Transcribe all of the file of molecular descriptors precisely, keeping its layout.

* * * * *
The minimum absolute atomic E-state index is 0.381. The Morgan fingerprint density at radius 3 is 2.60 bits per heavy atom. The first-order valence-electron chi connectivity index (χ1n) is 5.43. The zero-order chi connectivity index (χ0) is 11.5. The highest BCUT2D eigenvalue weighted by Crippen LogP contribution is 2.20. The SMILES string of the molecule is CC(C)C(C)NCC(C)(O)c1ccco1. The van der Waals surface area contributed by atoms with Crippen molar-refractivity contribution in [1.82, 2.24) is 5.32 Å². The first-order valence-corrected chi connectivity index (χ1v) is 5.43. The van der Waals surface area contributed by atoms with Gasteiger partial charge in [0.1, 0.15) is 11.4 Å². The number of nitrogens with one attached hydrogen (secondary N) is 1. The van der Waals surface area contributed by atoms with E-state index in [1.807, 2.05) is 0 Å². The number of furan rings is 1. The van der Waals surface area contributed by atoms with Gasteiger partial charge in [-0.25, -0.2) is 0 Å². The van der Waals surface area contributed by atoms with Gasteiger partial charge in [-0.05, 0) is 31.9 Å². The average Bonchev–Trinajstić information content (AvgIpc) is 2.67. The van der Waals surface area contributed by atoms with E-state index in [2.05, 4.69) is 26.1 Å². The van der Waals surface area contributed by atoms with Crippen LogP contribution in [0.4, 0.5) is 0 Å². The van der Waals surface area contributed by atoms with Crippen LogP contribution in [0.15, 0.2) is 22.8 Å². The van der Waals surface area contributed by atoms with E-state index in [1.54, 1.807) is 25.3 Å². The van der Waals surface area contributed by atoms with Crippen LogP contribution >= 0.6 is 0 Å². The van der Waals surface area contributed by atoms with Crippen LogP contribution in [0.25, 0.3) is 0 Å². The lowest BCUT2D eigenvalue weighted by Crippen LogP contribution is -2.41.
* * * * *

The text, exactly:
The minimum absolute atomic E-state index is 0.381. The Morgan fingerprint density at radius 3 is 2.60 bits per heavy atom. The first-order valence-electron chi connectivity index (χ1n) is 5.43. The zero-order chi connectivity index (χ0) is 11.5. The highest BCUT2D eigenvalue weighted by Crippen LogP contribution is 2.20. The SMILES string of the molecule is CC(C)C(C)NCC(C)(O)c1ccco1. The van der Waals surface area contributed by atoms with Crippen molar-refractivity contribution in [1.82, 2.24) is 5.32 Å². The first-order valence-corrected chi connectivity index (χ1v) is 5.43. The van der Waals surface area contributed by atoms with Gasteiger partial charge in [0.1, 0.15) is 11.4 Å². The number of nitrogens with one attached hydrogen (secondary N) is 1. The van der Waals surface area contributed by atoms with E-state index in [1.807, 2.05) is 0 Å². The number of furan rings is 1. The van der Waals surface area contributed by atoms with Gasteiger partial charge in [-0.25, -0.2) is 0 Å². The van der Waals surface area contributed by atoms with Gasteiger partial charge in [-0.05, 0) is 31.9 Å². The average Bonchev–Trinajstić information content (AvgIpc) is 2.67. The van der Waals surface area contributed by atoms with E-state index in [2.05, 4.69) is 26.1 Å². The van der Waals surface area contributed by atoms with Crippen LogP contribution in [0.4, 0.5) is 0 Å². The van der Waals surface area contributed by atoms with Crippen LogP contribution in [0.15, 0.2) is 22.8 Å². The van der Waals surface area contributed by atoms with E-state index in [1.54, 1.807) is 25.3 Å². The van der Waals surface area contributed by atoms with Crippen LogP contribution >= 0.6 is 0 Å². The van der Waals surface area contributed by atoms with Crippen LogP contribution in [0.25, 0.3) is 0 Å². The lowest BCUT2D eigenvalue weighted by Crippen LogP contribution is -2.41.